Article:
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Sonic Youth

Rather Ripped (Geffen)


Where can you find an acknowledged "supreme alt-rock influence" -- on a major label, no less -- that's continued working for nearly three decades and still somehow wins props from the under-30 indie crowd?

Rather Ripped impresses immediately with its hooks -- some sharply wedged in the band's expert deconstructions -- songwriting that harks back to Jim O'Rourke's two-album tenure (he's since left the band), and production that returns to the beautifully spooky warmth of the mid-period classic Sister. More than half the dozen tracks clock in under four minutes, as they compactly smush together all their Sonic Youthness into a neat, mature package.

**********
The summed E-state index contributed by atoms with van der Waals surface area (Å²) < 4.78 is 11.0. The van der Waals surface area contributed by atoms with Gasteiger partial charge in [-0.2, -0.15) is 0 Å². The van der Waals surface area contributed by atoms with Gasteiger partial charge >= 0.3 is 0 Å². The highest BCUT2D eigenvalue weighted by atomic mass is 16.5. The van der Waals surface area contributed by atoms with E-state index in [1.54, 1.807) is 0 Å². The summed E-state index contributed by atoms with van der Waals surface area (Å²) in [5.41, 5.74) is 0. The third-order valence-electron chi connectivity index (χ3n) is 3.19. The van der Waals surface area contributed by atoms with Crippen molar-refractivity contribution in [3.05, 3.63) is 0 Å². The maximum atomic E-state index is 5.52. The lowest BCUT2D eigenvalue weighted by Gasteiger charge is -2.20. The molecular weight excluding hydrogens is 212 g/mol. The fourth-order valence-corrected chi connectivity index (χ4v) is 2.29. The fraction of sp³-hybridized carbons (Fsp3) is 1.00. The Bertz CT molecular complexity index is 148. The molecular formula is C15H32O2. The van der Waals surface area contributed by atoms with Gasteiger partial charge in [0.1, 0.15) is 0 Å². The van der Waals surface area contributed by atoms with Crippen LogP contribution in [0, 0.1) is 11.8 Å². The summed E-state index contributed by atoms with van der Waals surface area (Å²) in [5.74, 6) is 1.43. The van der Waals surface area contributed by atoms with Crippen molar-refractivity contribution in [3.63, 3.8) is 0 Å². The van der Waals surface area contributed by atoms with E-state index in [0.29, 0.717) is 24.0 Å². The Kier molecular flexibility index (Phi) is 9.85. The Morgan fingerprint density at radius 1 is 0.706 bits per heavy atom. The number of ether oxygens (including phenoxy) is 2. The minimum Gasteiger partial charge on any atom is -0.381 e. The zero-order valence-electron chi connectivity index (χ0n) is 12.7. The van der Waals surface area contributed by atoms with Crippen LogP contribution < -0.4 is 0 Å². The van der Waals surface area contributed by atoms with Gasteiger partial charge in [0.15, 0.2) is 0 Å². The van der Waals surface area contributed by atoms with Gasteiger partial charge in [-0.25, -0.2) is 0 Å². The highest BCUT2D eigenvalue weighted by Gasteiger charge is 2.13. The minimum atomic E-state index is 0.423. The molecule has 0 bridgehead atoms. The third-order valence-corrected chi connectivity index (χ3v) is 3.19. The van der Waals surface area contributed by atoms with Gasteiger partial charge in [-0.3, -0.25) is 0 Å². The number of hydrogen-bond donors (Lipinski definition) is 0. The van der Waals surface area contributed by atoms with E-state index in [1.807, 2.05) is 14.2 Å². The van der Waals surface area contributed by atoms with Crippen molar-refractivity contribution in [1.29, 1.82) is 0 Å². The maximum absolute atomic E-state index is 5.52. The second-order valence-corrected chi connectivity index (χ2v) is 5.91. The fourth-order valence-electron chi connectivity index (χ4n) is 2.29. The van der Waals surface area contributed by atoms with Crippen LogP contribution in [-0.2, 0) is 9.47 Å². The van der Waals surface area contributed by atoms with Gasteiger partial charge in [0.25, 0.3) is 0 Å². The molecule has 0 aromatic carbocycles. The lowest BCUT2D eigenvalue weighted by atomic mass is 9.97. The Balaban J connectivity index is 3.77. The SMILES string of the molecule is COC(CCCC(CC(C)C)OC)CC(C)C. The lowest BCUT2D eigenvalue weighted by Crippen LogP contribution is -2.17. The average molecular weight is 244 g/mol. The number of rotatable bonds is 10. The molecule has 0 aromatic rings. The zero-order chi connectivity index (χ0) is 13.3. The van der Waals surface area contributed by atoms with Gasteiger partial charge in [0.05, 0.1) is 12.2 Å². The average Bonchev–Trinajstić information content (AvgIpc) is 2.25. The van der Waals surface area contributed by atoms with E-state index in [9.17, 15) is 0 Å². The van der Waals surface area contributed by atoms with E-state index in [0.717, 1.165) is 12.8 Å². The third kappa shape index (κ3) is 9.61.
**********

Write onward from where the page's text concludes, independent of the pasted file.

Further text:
Things begin with the agreeably cool "Reena," as Kim Gordon sings, "You keep me comin' home again" in her crinkly croon, and Thurston Moore goes right back with her, inserting bits of Evol's "Starpower." Compared to Gordon and Moore's now more-pooped-than-groovy vocals, Lee Ranaldo's gruff lead on "Rats" proves that someone in this band still walks the city streets. "Sleepin Around" and "What a Waste" paint simple Stooges riffs into restrained echoes of the early '70s Bowery beatnik vibe. But by the time Moore is singing "Lights Out," it kind of feels like it. Rather Ripped sounds like the lights are still on, but it's not necessarily the triumphant return some make it out to be.

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